Streets & Sidewalks
Potholes and Sidewalk Cracks
To report a pothole, cracked or raised sidewalk, or other street or sidewalk problem, please use the Request Tracker or call City Hall at 562-865-6262.
Pavement Management Program
In 2017, the City of Artesia completed a comprehensive update of its Street Condition Report (Report). The purpose of the Report is to analyze various funding scenarios to assist the City in making decisions about street resurfacing priorities, based on current pavement conditions. The basis of the Report is assessing the current condition of the City's streets. Every block of every street was inspected in 2017 and its pavement condition documented.
The Report prioritizes the resurfacing of streets that are in fair condition, to extend their life, preventing further deterioration. Streets that are in poor condition are significantly more expensive to resurface than streets in fair condition. To best use available funding, the City is focusing on prolonging the life of streets.
Due to limited funding, it is only possible to resurface a few streets each year. In addition to the condition of the pavement, the City must prioritize streets based on the type of street, traffic volume, and connectivity to other streets.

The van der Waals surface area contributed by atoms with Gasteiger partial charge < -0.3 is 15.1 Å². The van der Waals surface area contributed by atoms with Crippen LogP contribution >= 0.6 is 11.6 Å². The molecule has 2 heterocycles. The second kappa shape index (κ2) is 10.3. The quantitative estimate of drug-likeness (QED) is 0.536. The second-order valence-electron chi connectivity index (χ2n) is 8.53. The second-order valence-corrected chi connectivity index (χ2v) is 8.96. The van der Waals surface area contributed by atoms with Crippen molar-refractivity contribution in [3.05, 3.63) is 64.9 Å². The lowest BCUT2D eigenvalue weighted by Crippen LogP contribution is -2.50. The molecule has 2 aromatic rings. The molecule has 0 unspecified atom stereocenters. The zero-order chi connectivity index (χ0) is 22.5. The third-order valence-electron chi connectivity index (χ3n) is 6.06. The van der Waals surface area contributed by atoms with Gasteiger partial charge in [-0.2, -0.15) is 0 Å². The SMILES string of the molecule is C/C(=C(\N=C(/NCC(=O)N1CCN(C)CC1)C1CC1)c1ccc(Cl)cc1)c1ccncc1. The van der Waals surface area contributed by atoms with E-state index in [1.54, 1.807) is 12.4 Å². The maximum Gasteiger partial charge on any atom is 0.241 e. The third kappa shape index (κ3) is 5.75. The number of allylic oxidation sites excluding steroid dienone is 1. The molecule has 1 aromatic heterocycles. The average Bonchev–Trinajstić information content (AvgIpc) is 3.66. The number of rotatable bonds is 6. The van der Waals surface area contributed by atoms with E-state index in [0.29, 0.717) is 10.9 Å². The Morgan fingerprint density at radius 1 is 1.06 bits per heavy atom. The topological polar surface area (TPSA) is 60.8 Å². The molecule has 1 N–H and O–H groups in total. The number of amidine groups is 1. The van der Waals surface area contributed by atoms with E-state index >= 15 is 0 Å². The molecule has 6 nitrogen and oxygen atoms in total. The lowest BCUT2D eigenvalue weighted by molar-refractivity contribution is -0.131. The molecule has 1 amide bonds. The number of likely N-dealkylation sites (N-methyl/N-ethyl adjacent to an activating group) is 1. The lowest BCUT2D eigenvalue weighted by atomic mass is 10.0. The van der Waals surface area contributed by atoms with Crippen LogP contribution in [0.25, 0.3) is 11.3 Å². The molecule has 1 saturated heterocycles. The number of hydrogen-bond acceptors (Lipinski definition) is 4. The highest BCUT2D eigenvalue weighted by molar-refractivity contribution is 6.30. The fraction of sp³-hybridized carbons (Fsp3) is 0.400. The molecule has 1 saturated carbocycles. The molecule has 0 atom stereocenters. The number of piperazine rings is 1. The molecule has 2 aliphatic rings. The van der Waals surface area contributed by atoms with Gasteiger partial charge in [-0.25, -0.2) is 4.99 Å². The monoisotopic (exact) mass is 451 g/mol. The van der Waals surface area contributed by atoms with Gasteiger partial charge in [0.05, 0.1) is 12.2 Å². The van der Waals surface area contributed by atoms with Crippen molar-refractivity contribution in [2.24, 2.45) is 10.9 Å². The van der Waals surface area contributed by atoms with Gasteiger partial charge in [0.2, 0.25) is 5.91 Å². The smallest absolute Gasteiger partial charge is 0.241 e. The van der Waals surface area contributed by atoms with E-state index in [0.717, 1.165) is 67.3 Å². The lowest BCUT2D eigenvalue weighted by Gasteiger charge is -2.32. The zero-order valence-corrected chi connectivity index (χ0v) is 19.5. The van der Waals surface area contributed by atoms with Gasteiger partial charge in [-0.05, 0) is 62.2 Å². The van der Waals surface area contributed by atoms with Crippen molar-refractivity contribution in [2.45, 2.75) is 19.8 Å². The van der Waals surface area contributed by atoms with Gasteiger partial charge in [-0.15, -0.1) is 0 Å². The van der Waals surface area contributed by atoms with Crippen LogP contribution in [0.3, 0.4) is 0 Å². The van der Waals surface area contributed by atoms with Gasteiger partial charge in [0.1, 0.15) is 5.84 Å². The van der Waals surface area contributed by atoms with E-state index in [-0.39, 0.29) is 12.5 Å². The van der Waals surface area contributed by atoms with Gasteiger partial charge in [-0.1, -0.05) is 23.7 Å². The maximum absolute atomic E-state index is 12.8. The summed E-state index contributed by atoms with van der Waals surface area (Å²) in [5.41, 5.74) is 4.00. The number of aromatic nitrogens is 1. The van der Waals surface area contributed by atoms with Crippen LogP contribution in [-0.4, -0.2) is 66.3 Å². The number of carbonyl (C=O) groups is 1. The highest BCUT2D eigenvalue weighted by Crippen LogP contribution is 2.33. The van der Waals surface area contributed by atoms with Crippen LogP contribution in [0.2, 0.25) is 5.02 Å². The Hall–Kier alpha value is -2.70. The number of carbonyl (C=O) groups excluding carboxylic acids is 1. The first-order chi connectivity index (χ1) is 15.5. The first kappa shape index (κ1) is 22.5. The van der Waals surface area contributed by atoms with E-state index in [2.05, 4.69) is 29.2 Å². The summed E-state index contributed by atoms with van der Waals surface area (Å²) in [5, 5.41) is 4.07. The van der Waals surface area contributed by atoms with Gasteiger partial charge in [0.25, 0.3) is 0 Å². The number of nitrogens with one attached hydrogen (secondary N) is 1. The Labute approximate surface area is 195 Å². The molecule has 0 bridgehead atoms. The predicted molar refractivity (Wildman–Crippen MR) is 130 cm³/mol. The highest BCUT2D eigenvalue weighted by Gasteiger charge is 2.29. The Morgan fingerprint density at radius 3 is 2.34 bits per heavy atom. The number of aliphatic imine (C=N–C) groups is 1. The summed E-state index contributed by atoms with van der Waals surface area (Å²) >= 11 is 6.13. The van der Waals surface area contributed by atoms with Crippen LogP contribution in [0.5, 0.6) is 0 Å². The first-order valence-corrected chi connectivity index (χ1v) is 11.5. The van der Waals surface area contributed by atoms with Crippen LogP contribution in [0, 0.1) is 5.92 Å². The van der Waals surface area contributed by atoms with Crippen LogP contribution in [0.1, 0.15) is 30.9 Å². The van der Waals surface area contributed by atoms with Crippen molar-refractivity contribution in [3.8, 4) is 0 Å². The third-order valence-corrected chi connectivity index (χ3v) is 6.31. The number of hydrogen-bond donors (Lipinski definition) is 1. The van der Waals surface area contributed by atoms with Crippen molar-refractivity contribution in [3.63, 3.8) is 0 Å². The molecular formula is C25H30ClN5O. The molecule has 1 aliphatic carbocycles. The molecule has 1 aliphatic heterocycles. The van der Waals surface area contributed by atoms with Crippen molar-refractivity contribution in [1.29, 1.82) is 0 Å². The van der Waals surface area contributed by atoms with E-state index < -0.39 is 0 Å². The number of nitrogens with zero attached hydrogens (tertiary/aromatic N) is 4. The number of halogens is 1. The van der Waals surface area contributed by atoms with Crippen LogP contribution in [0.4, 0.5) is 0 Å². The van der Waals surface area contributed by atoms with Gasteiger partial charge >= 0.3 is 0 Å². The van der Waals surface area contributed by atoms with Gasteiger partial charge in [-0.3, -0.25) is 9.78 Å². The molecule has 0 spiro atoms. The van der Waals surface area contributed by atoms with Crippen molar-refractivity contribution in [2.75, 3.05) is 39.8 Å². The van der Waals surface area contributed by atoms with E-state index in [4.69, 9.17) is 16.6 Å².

The updated PMP was presented to the City Council on April 2, 2019 as part of the City’s reporting for SB 1 Grant funding which is used to complete street repairs and improvements each yearly. The full report and the City Council agenda item are available below.
Street Resurfacing Request
The City receives many requests each year from residents to resurface their streets. While the City regularly fixes potholes and makes other minor repairs upon request, street resurfacing is prioritized based on available funding and the factors mentioned above. Since most residents would like their street to be resurfaced sooner rather than later, the City cannot use resident requests as a basis for prioritizing streets.
In line with the City’s continuing efforts to improve the infrastructure of the City, in 2019, the City instituted a new sidewalk inspection and repair program. The program began with inspecting all of the City’s sidewalks and creating an inventory inclusive of any identified hazards along with GIS mapping of the inventory. Overall, the report identified that less than 10% of cracked sidewalks in the City were considered large (1 inch or over) with the majority being small or medium. Due to limited funding, it is not possible to repair all the sidewalks at once so the City prioritizes repair work based on severity. In September 2019, the City Council approved a contract to have all large hazards (1 inch or over) repaired within the next two years. Following the initial repair, sidewalks will be assessed and repaired based on districts in a three-year cycle.